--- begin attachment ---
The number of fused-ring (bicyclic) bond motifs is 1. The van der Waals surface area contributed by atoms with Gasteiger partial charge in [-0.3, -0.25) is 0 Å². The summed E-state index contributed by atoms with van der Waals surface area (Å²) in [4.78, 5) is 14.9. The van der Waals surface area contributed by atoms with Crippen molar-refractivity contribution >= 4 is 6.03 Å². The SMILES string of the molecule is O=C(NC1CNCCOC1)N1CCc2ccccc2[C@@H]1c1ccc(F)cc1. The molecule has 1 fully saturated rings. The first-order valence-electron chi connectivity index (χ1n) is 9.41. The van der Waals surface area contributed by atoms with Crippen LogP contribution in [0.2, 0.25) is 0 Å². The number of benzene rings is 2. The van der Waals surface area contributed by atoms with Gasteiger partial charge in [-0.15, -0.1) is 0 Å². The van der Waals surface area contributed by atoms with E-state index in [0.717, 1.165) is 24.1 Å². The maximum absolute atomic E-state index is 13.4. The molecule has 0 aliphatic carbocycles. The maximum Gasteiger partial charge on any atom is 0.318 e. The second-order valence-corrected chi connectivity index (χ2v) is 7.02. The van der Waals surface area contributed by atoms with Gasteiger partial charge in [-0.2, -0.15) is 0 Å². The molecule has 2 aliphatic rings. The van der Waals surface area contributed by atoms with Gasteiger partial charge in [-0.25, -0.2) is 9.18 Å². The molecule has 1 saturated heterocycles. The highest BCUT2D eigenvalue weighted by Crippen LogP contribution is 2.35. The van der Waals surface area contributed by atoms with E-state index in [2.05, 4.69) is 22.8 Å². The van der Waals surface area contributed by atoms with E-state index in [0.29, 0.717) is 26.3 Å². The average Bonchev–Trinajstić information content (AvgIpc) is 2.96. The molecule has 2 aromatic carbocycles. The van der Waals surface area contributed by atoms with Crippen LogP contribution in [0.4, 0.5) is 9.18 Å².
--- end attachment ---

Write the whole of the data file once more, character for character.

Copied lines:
The number of fused-ring (bicyclic) bond motifs is 1. The van der Waals surface area contributed by atoms with Gasteiger partial charge in [-0.3, -0.25) is 0 Å². The summed E-state index contributed by atoms with van der Waals surface area (Å²) in [4.78, 5) is 14.9. The van der Waals surface area contributed by atoms with Crippen molar-refractivity contribution >= 4 is 6.03 Å². The SMILES string of the molecule is O=C(NC1CNCCOC1)N1CCc2ccccc2[C@@H]1c1ccc(F)cc1. The molecule has 1 fully saturated rings. The first-order valence-electron chi connectivity index (χ1n) is 9.41. The van der Waals surface area contributed by atoms with Crippen LogP contribution in [0.2, 0.25) is 0 Å². The number of benzene rings is 2. The van der Waals surface area contributed by atoms with Gasteiger partial charge in [-0.15, -0.1) is 0 Å². The van der Waals surface area contributed by atoms with E-state index in [0.717, 1.165) is 24.1 Å². The maximum absolute atomic E-state index is 13.4. The molecule has 0 aliphatic carbocycles. The maximum Gasteiger partial charge on any atom is 0.318 e. The second-order valence-corrected chi connectivity index (χ2v) is 7.02. The van der Waals surface area contributed by atoms with Gasteiger partial charge in [-0.2, -0.15) is 0 Å². The molecule has 2 aliphatic rings. The van der Waals surface area contributed by atoms with Gasteiger partial charge in [-0.25, -0.2) is 9.18 Å². The molecule has 1 saturated heterocycles. The highest BCUT2D eigenvalue weighted by Crippen LogP contribution is 2.35. The van der Waals surface area contributed by atoms with E-state index in [2.05, 4.69) is 22.8 Å². The van der Waals surface area contributed by atoms with E-state index in [0.29, 0.717) is 26.3 Å². The average Bonchev–Trinajstić information content (AvgIpc) is 2.96. The molecule has 2 aromatic carbocycles. The van der Waals surface area contributed by atoms with Crippen LogP contribution in [0.4, 0.5) is 9.18 Å².